Actor, director, producer, and tenor who studied part of his craft at Lincoln Center Theater Director’s Lab West. One of his earliest recordings was Frank Sinatra’s 1979 boxed set, Trilogy. In 1983, he played Richard on the last episode of Quincy, M.E. Seven years later, he turned up on an episode of Jake and the Fatman. In 1991, he played Hickman on Star Trek: The Next Generation, and appeared on the same program two years later as Commander Ian Andrew Troi. (He even has his own Star Trek trading card.)
His recording career got a boost in 1997, when he collaborated with Cam Floria on the album, David: A Man After God’s Own Heart. (Amick played David.) It would not be the last time he would voice a biblical character. The same year, he was credited as a “voice” in A Christmas Carol and sang “The Factory Song” on the straight-to-video release, MGM Sing-Alongs: Having Fun. He had fun in 1998 supplying additional voices to another direct-to-video project, Pocahontas II: Journey to a New World, and supplying the singing voice of Moses in The Prince of Egypt.
If you are sensing a theme here, you are not alone: Amick’s voice is practically inescapable if you have seen an animated musical in the last ten to fifteen years. At the turn of the decade, he was one of the singers/voices in Lion of Oz, and sang “Here on the Land and Sea” in The Little Mermaid II: Return to the Sea, another straight-to-vid sequel. In 2001, he played David on “The Home-Wrecker” episode of the television program, Kristin. Direct-to-video animated sequel, anyone? In the same year, he was also credited as “chorus” and “voice” in Lady and the Tramp II: Scamp’s Adventure and Mickey’s House of Villains.
He teamed up with Ronali de Silva in 2003 on the recording, Sunshine Kids, and performed on the soundtrack of Peter Pan. The following year, he released his first solo album, Encounter, a concept album on which Amick portrays a variety of Biblical characters in song, accompanied by several musicians from the London Philharmonic Orchestra. In the winter of 2004, he went on tour with former Styx front-man Dennis DeYoung, a tour that lasted well into 2006. The concerts featured old Styx classics as well as music from DeYoung’s stage musical, The Hunchback of Notre Dame.
Somehow, Amick also found time to do some more movie work, singing on the soundtracks of The Greatest Game Ever Played and King Kong in 2005. 2006 was rife with live appearances: In addition to performing with Dennis DeYoung and a variety of orchestras (The Memphis Symphony Orchestra, The Northwest Arkansas Symphony, and Rock Symphony) in a variety of venues, Amick did a series of shows at Vitello’s Italian Restaurant in Studio City, California, appeared on Kirk Cameron’s Praise the Lord on Trinity Broadcasting Network, and hosted his own “Live Worship with Amick” at a pair of churches in Texas, Boerne’s 1st Baptist Church and San Antonio’s Church at Stone Oak. A year later, Amick was back in the movie studios for the soundtracks of Enchanted and West Bank Story.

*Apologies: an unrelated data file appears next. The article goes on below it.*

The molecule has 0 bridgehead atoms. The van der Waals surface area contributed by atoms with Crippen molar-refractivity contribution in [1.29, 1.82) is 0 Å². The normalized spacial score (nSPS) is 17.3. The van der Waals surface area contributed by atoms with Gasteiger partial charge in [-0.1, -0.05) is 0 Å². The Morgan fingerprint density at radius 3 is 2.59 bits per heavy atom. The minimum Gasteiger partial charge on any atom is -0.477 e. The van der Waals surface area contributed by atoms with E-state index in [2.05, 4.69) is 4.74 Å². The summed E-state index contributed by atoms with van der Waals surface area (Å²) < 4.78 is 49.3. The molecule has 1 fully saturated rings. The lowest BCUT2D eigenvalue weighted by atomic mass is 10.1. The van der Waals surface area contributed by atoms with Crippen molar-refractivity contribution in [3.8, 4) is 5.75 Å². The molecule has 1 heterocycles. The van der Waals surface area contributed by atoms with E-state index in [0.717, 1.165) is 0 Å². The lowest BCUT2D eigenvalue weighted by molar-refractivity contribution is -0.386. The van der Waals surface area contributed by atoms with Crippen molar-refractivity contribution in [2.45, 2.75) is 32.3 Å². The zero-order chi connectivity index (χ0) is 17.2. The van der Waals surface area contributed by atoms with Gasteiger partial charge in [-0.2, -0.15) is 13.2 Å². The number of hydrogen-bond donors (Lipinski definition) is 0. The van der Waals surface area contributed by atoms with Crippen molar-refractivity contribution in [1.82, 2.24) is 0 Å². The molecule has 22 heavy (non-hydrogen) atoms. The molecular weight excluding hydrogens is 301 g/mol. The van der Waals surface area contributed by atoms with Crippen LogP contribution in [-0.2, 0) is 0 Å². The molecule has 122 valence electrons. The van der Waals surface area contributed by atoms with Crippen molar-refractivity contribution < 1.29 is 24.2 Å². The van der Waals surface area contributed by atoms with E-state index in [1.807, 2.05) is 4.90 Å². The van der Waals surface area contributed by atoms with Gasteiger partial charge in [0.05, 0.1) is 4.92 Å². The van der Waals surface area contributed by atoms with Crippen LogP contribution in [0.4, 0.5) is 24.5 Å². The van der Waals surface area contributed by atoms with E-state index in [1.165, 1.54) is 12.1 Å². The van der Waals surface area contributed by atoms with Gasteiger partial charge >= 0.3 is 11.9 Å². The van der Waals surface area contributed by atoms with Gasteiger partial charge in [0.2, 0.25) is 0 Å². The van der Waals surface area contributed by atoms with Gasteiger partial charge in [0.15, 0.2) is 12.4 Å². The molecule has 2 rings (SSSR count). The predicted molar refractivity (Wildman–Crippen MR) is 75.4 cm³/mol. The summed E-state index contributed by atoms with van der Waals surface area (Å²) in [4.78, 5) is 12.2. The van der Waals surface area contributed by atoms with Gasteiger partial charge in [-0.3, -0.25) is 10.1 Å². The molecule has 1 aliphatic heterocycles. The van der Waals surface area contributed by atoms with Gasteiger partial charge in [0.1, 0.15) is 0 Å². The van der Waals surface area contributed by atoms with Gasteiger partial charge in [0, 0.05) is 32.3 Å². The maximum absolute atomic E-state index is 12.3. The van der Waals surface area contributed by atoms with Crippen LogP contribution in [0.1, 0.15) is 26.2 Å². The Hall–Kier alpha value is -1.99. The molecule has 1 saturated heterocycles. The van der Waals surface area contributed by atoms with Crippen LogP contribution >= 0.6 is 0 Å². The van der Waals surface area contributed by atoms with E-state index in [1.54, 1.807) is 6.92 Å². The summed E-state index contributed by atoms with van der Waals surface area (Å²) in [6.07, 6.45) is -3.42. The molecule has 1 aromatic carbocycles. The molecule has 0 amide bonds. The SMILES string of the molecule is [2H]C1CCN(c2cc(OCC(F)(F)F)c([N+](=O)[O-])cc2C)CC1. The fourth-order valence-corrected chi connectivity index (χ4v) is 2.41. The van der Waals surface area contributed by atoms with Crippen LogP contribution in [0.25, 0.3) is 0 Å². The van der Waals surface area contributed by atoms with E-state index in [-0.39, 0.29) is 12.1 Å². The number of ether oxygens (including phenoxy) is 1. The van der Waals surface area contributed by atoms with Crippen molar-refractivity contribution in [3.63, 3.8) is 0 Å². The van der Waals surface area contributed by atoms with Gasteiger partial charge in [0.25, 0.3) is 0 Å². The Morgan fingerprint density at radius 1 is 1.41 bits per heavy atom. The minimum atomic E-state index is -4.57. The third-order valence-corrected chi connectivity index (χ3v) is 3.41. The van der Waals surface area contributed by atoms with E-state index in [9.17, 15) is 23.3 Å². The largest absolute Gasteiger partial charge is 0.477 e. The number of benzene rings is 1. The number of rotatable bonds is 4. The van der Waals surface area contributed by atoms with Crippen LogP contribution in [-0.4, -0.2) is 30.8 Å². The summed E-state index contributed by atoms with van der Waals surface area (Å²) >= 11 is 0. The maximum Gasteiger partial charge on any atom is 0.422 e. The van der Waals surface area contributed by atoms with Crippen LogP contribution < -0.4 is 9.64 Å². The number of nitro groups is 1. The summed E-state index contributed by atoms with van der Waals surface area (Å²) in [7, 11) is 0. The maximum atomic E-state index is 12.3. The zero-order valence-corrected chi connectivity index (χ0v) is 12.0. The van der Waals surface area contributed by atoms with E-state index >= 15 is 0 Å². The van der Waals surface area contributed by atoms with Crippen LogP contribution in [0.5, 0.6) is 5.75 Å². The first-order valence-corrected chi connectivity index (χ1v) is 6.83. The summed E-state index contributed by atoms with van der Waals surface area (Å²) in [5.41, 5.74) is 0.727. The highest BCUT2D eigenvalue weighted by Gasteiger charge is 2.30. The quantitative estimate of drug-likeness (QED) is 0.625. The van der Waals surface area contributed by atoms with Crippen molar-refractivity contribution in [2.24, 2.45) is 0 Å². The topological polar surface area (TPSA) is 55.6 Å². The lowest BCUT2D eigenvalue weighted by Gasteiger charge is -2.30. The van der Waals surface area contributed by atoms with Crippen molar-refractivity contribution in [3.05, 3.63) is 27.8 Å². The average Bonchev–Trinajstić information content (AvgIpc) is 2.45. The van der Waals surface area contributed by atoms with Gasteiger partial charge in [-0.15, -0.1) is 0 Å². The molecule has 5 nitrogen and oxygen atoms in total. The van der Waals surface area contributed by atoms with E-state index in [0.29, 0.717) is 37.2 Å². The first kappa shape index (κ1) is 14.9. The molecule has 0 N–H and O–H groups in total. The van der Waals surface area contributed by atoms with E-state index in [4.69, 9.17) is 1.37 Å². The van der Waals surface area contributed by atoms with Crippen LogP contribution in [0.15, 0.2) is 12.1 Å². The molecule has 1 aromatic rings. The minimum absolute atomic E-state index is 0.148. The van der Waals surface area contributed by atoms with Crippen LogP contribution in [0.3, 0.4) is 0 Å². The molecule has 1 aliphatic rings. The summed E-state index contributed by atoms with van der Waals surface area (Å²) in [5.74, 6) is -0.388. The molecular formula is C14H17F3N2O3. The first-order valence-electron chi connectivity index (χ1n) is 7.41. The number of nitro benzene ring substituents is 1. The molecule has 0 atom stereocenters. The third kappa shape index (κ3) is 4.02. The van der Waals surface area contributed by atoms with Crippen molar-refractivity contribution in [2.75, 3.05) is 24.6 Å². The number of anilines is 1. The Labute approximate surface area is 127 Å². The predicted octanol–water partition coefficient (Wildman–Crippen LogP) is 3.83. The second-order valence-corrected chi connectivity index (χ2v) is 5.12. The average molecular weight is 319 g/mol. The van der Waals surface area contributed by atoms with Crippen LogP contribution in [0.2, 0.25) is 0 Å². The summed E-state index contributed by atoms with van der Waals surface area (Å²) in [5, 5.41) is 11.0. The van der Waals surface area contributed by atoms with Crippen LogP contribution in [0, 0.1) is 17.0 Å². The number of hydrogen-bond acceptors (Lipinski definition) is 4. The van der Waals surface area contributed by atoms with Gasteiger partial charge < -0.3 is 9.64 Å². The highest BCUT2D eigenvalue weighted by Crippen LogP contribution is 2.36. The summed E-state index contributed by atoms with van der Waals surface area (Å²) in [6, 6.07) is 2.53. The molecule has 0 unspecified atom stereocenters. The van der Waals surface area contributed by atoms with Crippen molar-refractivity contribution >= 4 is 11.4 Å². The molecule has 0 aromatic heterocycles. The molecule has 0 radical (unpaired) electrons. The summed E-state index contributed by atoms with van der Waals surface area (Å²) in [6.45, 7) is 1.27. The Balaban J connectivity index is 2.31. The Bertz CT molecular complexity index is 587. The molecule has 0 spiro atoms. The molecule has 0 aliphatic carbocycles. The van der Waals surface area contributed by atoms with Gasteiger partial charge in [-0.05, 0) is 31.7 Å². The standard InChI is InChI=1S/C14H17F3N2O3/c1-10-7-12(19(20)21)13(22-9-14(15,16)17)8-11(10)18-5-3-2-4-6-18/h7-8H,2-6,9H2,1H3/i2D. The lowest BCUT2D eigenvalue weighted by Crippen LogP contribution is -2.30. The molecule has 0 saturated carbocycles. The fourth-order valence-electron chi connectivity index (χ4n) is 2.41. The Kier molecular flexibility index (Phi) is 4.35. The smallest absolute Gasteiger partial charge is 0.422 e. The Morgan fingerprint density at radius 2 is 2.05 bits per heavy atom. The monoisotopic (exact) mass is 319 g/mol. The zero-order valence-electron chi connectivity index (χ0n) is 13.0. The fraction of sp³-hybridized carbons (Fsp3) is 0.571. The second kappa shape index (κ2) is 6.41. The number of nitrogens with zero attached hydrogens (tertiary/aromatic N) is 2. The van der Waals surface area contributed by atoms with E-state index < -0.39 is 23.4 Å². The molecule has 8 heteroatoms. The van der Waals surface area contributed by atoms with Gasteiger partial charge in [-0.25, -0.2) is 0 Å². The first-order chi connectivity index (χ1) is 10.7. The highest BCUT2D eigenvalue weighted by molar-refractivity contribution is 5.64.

In addition to the aforementioned films, he has also performed on the soundtracks of Aladdin, Beauty and the Beast, Dr. Seuss’ Horton Hears a Who!, El Dorado, Hercules, The Lion King, The Matrix, Mulan, Pocahontas, Shrek, and Shrek 2. He is also credited as a voice on some fifty episodes of The Simpsons. Other TV shows on which he has appeared include Ally McBeal, Frasier, Friends, Saved by the Bell, and Superior Court, on which he played Attorney Darrell Guillary for three seasons.
It is hard to believe this guy has had time to also fashion a massive career for himself as a stage actor, director, and producer. He has played the title role in Jesus Christ Superstar, Enjolras and Marius in Les Miserables, starred in Broadway and Los Angeles productions of Phantom of the Opera, and played Joe Gillis in Sunset Boulevard, with Glenn Close. His directing credits include Aesop, Ben Hur, The Best of Broadway, Brigadoon, Great Gershwin!, his own A Hollywood Tale, How to Succeed in Business without Really Trying, Into the Woods, Les Miserables, One to One, Pinocchio and Mounette, School House Rock, and The Secret Garden.
He frequently produces his musical projects, including Radio Gals, which played on 42nd Street’s John Houseman Theater in New York, and continues to enjoy success at various venues throughout the United States. Back in the recording studio, he recently played Aslan on a CD based on C.S. Lewis’s The Lion, The Witch and the Wardrobe, and recorded Hymns Renewed with his wife, Cassandra Byram. He has twice been nominated for a Grammy Award, thanks to his collaborations with the jazz vocal group, 2+2. In his copious free time, Amick teaches theater at Costa Mesa’s Vanguard University in California.
Here he is talking about and singing “All I Ever Wanted” from Prince of Egypt…